Tuesday, May 06, 2008

The four horsemen of socialism

I wrote a review of Ron Paul's The Revolution: A Manifesto the other day, and it was only afterwards that it struck me how my unconscious mind had slipped in a reference to the four horsemen of the apocalypse. I wondered if there was anything behind this, so I investigated these four famous equestrian figures on the Wikipedia web site, and stumbled over the realisation that the pale horse of death is so named because the translation of "pale", from the Greek, is kloros; this can also be translated as green (as in chlorine gas). Like a thunderbolt from the almighty Zeus, I realised that not only is this the perfect colour for death, as used in the Harry Potter novels for all things associated with death such as Slytherin house, the avada kedavra curse, and anything else connected with Voldemort, it is also the blessed colour of the ecomentalists, the same group who want us all to die so that the world can be left in peace to polar bears, blue whales, and magic mushrooms.

In a fit of ribaldry, I wondered whether I could associate any other key emblems of socialism with the other three horses.

The red horse of war proved fairly uncomplicated. This is the horse of imperialism, aggressive attack, pre-emptive war, and the tens of millions of people either killed or displaced from places such as Vietnam, Iraq, or the forthcoming war against Iran.

The black horse of famine is also fairly easy to pin down, as this has always been the horse of scarcity, as represented in the modern age by recurring recessions brought on deliberately by central bank fiat paper inflationists, to cause things such as the recent global food and fuel riots, also associated with the deathly yoke of ecomentalist legislation in areas such as biofuel regulation.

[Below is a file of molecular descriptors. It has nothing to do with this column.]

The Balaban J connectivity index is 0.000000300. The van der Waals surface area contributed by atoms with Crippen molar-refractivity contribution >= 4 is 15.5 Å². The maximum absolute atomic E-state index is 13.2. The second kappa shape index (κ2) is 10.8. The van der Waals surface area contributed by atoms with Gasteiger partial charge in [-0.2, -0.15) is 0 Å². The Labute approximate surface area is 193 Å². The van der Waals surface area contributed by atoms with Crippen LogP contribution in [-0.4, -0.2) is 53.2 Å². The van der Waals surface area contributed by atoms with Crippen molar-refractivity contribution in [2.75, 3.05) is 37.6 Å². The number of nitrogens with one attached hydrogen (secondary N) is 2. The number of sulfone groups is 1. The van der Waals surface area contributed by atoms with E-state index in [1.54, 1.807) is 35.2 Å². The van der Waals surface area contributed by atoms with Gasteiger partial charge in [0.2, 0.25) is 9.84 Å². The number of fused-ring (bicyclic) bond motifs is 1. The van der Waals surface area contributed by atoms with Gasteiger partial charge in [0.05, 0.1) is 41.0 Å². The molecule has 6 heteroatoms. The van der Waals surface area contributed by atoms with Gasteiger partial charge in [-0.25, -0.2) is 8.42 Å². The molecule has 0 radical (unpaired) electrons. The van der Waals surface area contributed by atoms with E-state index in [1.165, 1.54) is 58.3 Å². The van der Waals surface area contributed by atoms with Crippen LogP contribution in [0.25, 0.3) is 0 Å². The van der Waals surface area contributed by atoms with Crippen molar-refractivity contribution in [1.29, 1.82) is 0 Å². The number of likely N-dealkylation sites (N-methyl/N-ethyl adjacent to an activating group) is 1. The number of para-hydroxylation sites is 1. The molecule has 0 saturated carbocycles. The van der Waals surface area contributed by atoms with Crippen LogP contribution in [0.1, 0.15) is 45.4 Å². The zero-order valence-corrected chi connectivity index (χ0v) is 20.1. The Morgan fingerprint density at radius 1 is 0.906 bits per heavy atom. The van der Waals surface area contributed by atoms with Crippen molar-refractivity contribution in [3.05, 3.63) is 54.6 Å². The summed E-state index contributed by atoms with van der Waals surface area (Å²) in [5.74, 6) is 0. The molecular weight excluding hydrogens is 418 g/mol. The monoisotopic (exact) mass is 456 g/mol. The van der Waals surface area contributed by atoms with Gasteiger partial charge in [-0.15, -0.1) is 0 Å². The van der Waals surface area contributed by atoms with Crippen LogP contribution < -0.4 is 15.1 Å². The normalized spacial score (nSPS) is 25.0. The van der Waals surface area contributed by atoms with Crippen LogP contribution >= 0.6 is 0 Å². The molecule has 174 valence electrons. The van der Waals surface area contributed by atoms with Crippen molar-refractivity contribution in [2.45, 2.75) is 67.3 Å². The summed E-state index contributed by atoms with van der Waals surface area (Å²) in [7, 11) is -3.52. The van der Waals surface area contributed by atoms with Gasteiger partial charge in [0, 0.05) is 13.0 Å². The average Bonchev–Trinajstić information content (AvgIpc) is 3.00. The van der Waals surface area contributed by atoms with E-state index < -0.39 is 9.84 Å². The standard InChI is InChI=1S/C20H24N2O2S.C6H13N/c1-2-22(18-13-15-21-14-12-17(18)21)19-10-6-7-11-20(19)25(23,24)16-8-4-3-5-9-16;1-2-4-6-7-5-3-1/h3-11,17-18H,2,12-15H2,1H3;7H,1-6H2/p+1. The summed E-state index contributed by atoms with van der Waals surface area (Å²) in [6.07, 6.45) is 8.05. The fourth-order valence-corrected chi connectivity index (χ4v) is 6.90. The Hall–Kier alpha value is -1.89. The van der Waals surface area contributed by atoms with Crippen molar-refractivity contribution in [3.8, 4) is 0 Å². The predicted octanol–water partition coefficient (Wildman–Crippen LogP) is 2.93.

However, it is the white horse which caused me the worst problem, because although we associate the white horse with plague, throughout history the white horse has also been associated with goodness. Just think of Gandalf on Shadowfax, or the white knight on his white charger, or even the White Horse of Uffington, which perhaps represents an early form of the pan-european god Poseidon. (The image of white horse waves crashing on a beach may help if you're trying to get the nautical link there between Poseidon and white horses.)

Any readers of the White Goddess, by Robert Graves, will also know that the three basic colours of the matriarchal Mother Earth/Moon goddess, are red, white, and black, with her sacred beast also being a white horse. (With horse-shoes representing the crescent Moon and the colour white representing milk, the primary foodstuff of humanity - a gift from the matronly aspect of the full white moon goddess - with a crescent-shaped hunting bow also generally associated with the Goddess riding a white horse, this time in her maidenly aspect. The tie to red is that the Moon goddess menstruates in the same period of most women, with the word men-struate (or moon-struate) coming directly from the word moon, which also tangentially gives us the word "measure", for measuring the twenty-eight day Moon cycle, perhaps the first measured period of time after a single day; also of course giving us the word "month" (or moonth). The tie to black, is that this is the colour of the Moon when the old crone Moon disappears for three days at the end of each moonth before being re-born as the new Moon. Confused yet? Try reading the White Goddess.)

By this point I was nearly as mentally frazzled as you may have been reading that last paragraph. What could both be good and bad at one and the same time, both representing bounty and plague in one and the same breath? (You may be ahead of me on this one.) How could I finish my apocalyptic quadrumvirate of socialist emblems?

But with hindsight, how could it have taken me so long? For the white horse of plague must obviously represent "welfare", a morally corrupting blight often seen as good even by people who ought to know better, but always a terrible plague which ultimately causes even deeper poverty, both of the spiritualist kind and of the materialist kind.

I was finished in my quest.

Or was I? For what about the fifth horse? What about the apocryphal horse of Chaos (or Kaos)? What about this black Pratchettian horse who glows slightly red and who accompanies Death in the novel, Thief of Time?

Easy-peasy, lemon squeezy, kemo-sabe. For Chaos represents the inability of socialism to calculate.

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